Most people avoid snakes. Lakewood Ranch resident Doug Hay looks for them every day — and then picks them up for fun.
There are two types of people in Heron’s Nest Nature Preserve on a warm April morning: hikers in smart athletic wear hitting the trails before lunch and Doug Hay, a 62-year-old retired maintenance mechanic in a boonie hat and safari vest, wading through the bush with metal snake tongs.
“I should’ve brought my machete,” Hay says, using his tongs to push back razor-sharp saw palmettos in the bush surrounding Summerfield Lake. “Every time I get out here, I bleed from these suckers.”
He looks like a Florida yeti, up to his neck in oak scrub, the brim of his hat poking out among the tangle of pines, palms and wildflowers. A Summerfield resident, he’s hunted these woods almost every day since he moved to Lakewood Ranch five years ago. He loves the park’s natural beauty, but really he comes out here to find snakes and get home before his wife starts to worry. “I spent four hours in the thicket yesterday,” Hay says. “It’s my therapy, man. I lose all track of time.”
He creeps up on a gopher tortoise hole in a sunny spot shrouded by weeds. He takes a quick drag off his e-cigarette and listens for rustling, or better yet, rattling. Last November, he found a 6-foot eastern diamondback rattlesnake hanging out at this burrow. “He might still live in the hole,” Hay says, poking the ground with his snake stick. “I named him Pig because he was so fat.”
In case you don’t speak snake, the eastern diamondback is the largest pit viper in North America and the heftiest rattlesnake in the world. It has the longest fangs — up to an inch — and pumps out more venom than any other rattler. Hay has seen four of them in Heron’s Nest, though none as huge as Pig. “I know he was eating rabbits,” he says. “Diamondbacks love rabbits.”
A secretive and solitary species, it is threatened by habitat destruction and popular rattlesnake roundups, bloodbaths disguised as festivals for which diamondbacks are hunted, killed, skinned, fried up as snacks and sold to make wallets, boots and belts.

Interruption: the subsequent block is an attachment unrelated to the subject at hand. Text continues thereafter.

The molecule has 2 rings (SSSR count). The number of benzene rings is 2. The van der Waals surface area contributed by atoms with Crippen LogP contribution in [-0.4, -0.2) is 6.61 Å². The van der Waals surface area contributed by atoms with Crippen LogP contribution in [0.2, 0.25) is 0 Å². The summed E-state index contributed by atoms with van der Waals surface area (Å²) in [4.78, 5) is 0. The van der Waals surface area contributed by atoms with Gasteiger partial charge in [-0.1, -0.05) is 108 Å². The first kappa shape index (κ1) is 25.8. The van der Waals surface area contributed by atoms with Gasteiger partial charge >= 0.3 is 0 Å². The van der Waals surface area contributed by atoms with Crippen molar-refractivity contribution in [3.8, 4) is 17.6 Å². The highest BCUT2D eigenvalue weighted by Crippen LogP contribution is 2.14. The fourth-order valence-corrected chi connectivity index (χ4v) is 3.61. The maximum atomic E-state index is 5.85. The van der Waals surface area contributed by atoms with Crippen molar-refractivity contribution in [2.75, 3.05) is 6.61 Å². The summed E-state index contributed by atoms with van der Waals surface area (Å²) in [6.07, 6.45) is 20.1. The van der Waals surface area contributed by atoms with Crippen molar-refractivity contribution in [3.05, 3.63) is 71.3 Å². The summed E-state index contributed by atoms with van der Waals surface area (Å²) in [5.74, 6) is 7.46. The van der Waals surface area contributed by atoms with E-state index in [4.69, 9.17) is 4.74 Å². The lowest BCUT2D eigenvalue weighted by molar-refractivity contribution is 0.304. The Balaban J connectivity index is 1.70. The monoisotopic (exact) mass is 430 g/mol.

Hay is disgusted by the sport, which is still legal in a handful of states, including Texas, where each year some 25,000 pounds of diamondbacks are slayed for entertainment. “Animals are not the problem,” Hay says. “Humans are.”
Fittingly, he has a picture of a diamondback tattooed on his bicep and hanging on a sign nailed to his backdoor.
“I was lucky to find a 6-footer,” Hay says, giving up on the empty burrow. “I keep coming back to this spot to find him, but I don’t know where he went. I pray he wasn’t killed, that he just moved onto another hole.”
He slogs out of the palms and back onto the trail, patting his pocket to make sure he hasn’t lost his new iPhone 8. “I’m on this blood thinner; if I get bit by a rattlesnake, I’m a dead man. Probably have to get to the hospital within a half-hour. That’d be a rough day.”
It is important to make the distinction between a snake hunter who hunts to kill and a snake hunter who hunts to handle. Hay is the latter. He hunts snakes the way some people catch and release fish. His proof is in photos, thousands of them from his phone and 35mm camera; plus dozens more framed in his home.
He knows how snakes think, what causes them to strike and more importantly, why they shouldn’t be killed.
He’s not a herpetologist, but in a lot of ways he knows more than the college-educated experts. He’s studied snakes for 54 years. Even his tongs are professional-grade, ordered from the same manufacturer that supplies equipment for the show “Snake City” on the National Geographic Channel.
“Made in the USA — and they can pick up a dime,” Hay quips, pinching a leaf off the ground.
A native of Huntington on New York’s Long Island, Hay grew up feeling like a fish out of water. A Suffolk County jungle boy, he spent his afternoons in the woods, grabbing snakes, rescuing injured birds and doting on woodland creatures. He had pet iguanas, horned lizards, turtles, a raccoon and a rotating collection of garden snakes.
“I was a weird kid,” he says. “I’m still weird.”
In grade school, he was paged to the principal’s office and told to go home because his mother was in the garage, standing on top of her car, hysterical because one of his snakes had slithered out of its cage.
“My mother was scared to crap of snakes,” Hay says.
One of four children, he was the neighborhood Robinson Crusoe, a scrappy, longhaired thrill-seeker deserted on the North Shore of Long Island. At 10, his menagerie grew to include a baby alligator, which he purchased for $15 from a local pet store and named after his Uncle Al.
He had the gator for five years, until it grew to 4 feet and his mother turned it over to a university when Hay was at school. “I cried for a week,” he says. “He was a great pet — smart too. We fed him chopped meat. He wasn’t like a snake; snakes don’t really know you. The gator knew me. And he never bit us.”